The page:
Bonus payments stretch the gender pay gap, says CMI survey
Bonus payments given to male managers are on average double those for women, extending the pay gap between the sexes, says the Chartered Management Institute (CMI).
Male managers' average extra payments were £6,442 last year compared with £3,029 for women, according the CMI's study of 43,000 managers. The CMI said men's salaries were already almost 25 per cent higher than women's and that men would earn £141,000 more in bonuses over a lifetime.
At more senior levels, the pay gap for both basic pay and bonuses, increased. Women directors' average bonus is £36,270, while men receive £63,700.
The chief executive of the CMI, Ann Francke, said: 'Despite genuine efforts to get more women onto boards, it's disappointing to find that not only has progress stalled, but women are also losing ground at senior levels. Women are the majority of the workforce at entry level but still lose out on top positions and top pay. The time has come to tackle this situation more systemically.'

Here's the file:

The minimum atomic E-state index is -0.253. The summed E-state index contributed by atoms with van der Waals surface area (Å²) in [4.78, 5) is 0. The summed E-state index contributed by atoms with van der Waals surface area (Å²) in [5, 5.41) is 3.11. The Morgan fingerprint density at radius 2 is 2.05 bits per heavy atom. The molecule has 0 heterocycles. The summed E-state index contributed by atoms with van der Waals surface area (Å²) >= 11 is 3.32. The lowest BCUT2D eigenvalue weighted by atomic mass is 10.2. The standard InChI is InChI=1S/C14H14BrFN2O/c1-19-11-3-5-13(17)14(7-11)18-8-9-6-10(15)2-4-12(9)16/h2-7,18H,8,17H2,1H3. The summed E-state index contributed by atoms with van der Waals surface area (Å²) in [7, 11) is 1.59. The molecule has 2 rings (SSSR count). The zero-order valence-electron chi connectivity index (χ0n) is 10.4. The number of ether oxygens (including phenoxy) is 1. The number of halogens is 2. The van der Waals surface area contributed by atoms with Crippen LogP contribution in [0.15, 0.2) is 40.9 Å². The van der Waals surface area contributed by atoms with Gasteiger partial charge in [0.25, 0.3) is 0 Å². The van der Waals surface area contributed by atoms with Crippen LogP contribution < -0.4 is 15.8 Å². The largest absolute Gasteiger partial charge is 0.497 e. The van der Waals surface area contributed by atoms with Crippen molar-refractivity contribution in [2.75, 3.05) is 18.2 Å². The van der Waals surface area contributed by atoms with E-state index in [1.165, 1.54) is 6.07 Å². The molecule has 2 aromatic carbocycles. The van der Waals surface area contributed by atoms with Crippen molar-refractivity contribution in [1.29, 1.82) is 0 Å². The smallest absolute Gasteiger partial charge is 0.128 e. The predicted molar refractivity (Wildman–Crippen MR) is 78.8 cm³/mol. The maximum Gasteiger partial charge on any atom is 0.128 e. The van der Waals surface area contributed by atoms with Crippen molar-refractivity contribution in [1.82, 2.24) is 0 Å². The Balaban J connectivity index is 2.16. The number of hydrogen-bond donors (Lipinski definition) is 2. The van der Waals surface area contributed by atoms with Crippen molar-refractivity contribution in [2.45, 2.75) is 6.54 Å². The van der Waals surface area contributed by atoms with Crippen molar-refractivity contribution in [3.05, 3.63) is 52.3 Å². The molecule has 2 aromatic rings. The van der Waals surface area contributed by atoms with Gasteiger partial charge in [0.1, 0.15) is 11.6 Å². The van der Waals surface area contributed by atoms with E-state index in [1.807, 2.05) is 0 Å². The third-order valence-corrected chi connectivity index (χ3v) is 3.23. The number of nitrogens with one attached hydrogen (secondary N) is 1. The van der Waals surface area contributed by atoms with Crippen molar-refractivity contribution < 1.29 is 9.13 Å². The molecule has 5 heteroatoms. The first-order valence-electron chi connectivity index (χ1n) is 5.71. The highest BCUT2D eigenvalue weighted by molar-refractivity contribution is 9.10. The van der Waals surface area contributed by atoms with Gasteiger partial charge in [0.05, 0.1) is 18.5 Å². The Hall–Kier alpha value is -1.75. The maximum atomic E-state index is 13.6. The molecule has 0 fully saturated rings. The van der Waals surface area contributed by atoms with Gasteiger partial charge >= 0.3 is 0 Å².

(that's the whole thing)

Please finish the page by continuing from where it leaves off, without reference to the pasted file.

She said businesses which failed to address issues such as equal bonuses would lose out in terms of growth, employee engagement, and more ethical management cultures.
The study was assisted by the salary specialists XpertHR. Mark Crail, from XpertHR, said: 'There is no good reason for men to still be earning more in bonuses than women when they are in very similar jobs.
'But it's often the case that men and women have different career paths, with 'male' roles more likely to attract bonuses. While women are generally getting lower bonuses than men, especially at senior levels, they may be entering occupations where there is less of a culture of bonus payments. The question for employers is why that's the case.'
Acas runs training sessions to help employers work within the Equality, diversity and the Equality Act 2010. This coaching includes advice on how fair policies and processes can help avoid legal challenges. Acas also offers training on Equal pay, which covers the steps an organisation should take when considering the introduction of a grading structure based on job evaluation.
Visit the Acas Training and Business Solutions page for more information.